Slate contributor Melinda Henneberger was online at Washingtonpost.com to chat with readers about how to handle sexual relations among elderly family members with dementia. An unedited transcript of the chat follows.
New York: The story you report—"An Affair to Remember"—is not as uncommon as you might think. I have myself as caregiver—not only to parents in a fairly upscale retirement/continuing care communities, but to a host of aunts and uncles as well—have witnessed at least five instances/cases of such love affairs among residents. Sometimes both parties had some form of dementia, and at other times only one, but the ending was always the same: Management forced them apart and one of the "offending" parties was whisked away, never to be seen again. It was always done with terrible cruelty.
Part of the problem, I think, has to do with the enormous veneer of respectability promoted by these often for-profit institutions, and the pressure it puts on the elderly to "behave" and fall in line. They have to keep the picture "pretty." If we had communities in which the instincts of all residents were respected, and ways were found to give even those suffering from dementia privacy, respect and the help and support they needed, perhaps the outcomes would be different.
And yes, sons and daughters add to that pressure to keep their parents "in line" because they fear their parents being ejected. Even in your reporting, there is the aura of a kind of voyeurism ... a tattle-tone. Astonishment and a bit of horror. What a pity.
Melinda Henneberger: My only horror and astonishment was in the outcome, the way this couple was treated. Maybe we need to look again at what our definitions of "pretty'' and "respectability'' are, and think again about who we are trying to protect, and from what.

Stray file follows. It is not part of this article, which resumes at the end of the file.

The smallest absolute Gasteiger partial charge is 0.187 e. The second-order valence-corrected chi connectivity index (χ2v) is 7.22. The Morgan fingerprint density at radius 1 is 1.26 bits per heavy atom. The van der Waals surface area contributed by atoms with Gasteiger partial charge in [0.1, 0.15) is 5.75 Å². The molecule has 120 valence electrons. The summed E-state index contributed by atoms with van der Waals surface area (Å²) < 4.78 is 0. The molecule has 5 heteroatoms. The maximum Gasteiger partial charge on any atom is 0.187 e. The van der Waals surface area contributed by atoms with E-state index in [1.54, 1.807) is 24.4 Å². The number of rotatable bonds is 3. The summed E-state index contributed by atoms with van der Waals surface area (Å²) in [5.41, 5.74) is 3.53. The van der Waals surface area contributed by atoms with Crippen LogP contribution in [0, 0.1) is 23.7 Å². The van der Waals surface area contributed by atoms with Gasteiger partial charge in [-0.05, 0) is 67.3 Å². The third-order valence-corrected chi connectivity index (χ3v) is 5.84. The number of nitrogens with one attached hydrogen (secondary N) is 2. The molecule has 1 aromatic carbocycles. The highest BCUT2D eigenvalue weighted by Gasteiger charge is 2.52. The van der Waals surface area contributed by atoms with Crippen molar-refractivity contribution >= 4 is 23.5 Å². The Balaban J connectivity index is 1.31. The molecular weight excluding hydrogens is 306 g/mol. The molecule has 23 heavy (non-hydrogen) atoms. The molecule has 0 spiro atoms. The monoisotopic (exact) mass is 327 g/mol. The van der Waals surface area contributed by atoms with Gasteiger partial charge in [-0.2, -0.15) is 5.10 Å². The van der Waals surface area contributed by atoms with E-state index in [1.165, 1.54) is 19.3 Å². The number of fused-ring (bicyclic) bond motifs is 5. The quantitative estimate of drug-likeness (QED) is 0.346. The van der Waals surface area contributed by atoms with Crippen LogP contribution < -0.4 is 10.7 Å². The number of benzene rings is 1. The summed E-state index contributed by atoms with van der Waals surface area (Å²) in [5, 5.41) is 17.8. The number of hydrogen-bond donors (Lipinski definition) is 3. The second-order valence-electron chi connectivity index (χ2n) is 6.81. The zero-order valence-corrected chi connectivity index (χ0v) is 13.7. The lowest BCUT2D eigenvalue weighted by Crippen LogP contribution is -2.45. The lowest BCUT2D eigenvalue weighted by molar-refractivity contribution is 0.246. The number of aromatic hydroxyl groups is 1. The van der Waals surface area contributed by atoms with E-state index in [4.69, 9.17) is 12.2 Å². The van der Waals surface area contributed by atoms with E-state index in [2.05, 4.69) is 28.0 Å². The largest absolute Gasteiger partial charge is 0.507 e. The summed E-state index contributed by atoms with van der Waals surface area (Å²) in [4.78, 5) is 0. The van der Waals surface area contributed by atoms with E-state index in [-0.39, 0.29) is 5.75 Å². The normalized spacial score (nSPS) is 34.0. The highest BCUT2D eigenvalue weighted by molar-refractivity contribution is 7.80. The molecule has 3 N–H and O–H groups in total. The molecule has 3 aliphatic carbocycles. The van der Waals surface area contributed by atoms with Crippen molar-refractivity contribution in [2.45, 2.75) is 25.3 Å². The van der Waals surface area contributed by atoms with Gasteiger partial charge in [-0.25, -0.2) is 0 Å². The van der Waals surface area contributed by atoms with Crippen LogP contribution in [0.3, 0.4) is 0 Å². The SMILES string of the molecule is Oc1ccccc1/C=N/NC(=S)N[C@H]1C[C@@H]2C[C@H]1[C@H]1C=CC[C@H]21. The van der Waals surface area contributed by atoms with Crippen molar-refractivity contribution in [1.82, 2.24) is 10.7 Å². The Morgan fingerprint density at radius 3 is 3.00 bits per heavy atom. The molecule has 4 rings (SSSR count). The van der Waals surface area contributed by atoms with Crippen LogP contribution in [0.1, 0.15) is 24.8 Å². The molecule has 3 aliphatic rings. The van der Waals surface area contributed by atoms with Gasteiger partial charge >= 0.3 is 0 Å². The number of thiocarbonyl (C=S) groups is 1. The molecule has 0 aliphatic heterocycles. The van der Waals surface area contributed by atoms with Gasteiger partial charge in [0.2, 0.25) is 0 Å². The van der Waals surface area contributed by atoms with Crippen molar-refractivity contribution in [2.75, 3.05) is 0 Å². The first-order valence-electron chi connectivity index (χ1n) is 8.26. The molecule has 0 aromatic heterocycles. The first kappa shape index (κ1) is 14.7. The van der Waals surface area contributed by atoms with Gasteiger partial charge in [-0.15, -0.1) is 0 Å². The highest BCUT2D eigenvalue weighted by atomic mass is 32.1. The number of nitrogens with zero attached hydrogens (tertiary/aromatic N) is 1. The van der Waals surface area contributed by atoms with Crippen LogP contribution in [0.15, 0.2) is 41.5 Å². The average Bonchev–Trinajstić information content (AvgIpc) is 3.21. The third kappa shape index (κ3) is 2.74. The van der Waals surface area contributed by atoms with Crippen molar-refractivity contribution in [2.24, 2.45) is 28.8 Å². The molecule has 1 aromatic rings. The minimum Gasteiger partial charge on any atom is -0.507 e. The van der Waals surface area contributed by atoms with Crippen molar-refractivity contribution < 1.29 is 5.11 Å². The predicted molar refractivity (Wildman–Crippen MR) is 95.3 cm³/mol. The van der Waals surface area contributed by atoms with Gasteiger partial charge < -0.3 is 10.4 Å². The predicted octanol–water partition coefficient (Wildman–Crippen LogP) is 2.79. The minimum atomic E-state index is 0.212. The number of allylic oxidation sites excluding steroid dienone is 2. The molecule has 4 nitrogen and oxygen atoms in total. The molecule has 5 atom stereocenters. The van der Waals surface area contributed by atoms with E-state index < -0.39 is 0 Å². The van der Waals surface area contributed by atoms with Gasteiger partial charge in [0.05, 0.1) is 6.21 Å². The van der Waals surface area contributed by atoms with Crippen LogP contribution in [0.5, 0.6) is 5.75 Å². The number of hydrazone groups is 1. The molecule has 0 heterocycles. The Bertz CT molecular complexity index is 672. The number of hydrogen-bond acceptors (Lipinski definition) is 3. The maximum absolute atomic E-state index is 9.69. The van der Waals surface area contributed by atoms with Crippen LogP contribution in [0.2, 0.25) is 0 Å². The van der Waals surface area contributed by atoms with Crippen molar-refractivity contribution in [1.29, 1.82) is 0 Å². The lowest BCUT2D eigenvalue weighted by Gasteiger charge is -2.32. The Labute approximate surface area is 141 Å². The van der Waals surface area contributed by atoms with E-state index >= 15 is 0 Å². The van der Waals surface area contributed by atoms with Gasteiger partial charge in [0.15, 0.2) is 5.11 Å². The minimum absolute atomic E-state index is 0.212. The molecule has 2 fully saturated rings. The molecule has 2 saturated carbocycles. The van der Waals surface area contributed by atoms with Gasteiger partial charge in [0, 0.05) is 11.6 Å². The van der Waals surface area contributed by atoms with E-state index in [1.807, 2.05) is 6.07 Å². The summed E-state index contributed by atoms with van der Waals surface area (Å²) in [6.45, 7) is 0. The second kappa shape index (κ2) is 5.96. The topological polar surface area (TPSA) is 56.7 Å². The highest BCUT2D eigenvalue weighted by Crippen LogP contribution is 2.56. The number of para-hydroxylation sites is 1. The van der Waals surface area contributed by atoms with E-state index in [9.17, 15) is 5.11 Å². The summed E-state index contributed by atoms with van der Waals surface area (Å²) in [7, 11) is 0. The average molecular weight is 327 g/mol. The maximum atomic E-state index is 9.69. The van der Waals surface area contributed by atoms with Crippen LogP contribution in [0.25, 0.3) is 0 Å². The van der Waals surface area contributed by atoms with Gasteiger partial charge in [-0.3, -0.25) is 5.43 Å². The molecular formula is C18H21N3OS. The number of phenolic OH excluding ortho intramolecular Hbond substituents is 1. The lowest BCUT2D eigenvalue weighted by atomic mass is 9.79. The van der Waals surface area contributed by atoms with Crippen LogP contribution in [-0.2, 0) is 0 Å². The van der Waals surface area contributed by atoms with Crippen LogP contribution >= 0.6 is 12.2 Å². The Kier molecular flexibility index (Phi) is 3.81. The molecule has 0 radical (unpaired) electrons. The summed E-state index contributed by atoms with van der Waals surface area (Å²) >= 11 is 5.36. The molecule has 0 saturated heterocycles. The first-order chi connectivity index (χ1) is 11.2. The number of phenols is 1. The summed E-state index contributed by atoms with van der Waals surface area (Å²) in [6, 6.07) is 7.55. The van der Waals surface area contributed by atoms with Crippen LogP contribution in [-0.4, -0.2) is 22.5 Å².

New York: This story is unbelievably tragic. May Bob's son's children be kinder to him than he was to Bob.
Melinda Henneberger: Yes, it is tragic, perhaps especially because I don't think Bob's son ever intended to hurt his father. But it's also a situation we can avoid with some advance planning and important—even if uncomfortable—family discussions. The woman who runs the assisted living facility where Bob and Dorothy fell in love has been clear now with her own grown daughter that she never wants to be in that position, for example, so some good did come of this.
New York: As a lawyer who represents many elderly people, some of whom eventually have gone to live in assisted living facilities or nursing homes, I have seen this issue arise several times. The key issues are the perspective of staff and the religious orientation of the facility. Most of the "children" seem okay with the relationships—and they uniformly do seem to vastly improve the spirits, outlook and well-being of the couple—unless there is an element of unwanted attention.
The most difficult problem seems to be that—at some higher levels of dementia—a person often will welcome (or reject) any attention, and it is impossible to know whether a person suffering from dementia might not actually want to go "all the way." So there is the peculiar issue of "date rape," in the sense that an excited elderly person could take sex to a higher level than the partner expected or was ready for. In order to monitor this, staff would really have to become professional sexologists—but they might think of themselves in the less glamorous role of voyeurs.
Melinda Henneberger: Yes, I can see that informed consent really is a complicated issue. It's certainly unrealistic to think that every worker in such a facility would be a trained counselor—especially given the appalling overall conditions and low wages in a lot of these places. But ideally there should be someone on staff with the sensitivity and training to help residents and families work through these issues.
Richmond, Va.: Do you think this is indicative of our culture's lack of respect for the elderly? Do you think that this kind of situation occurs in other countries with better track records of elder care and reverence (i.e. Japan)?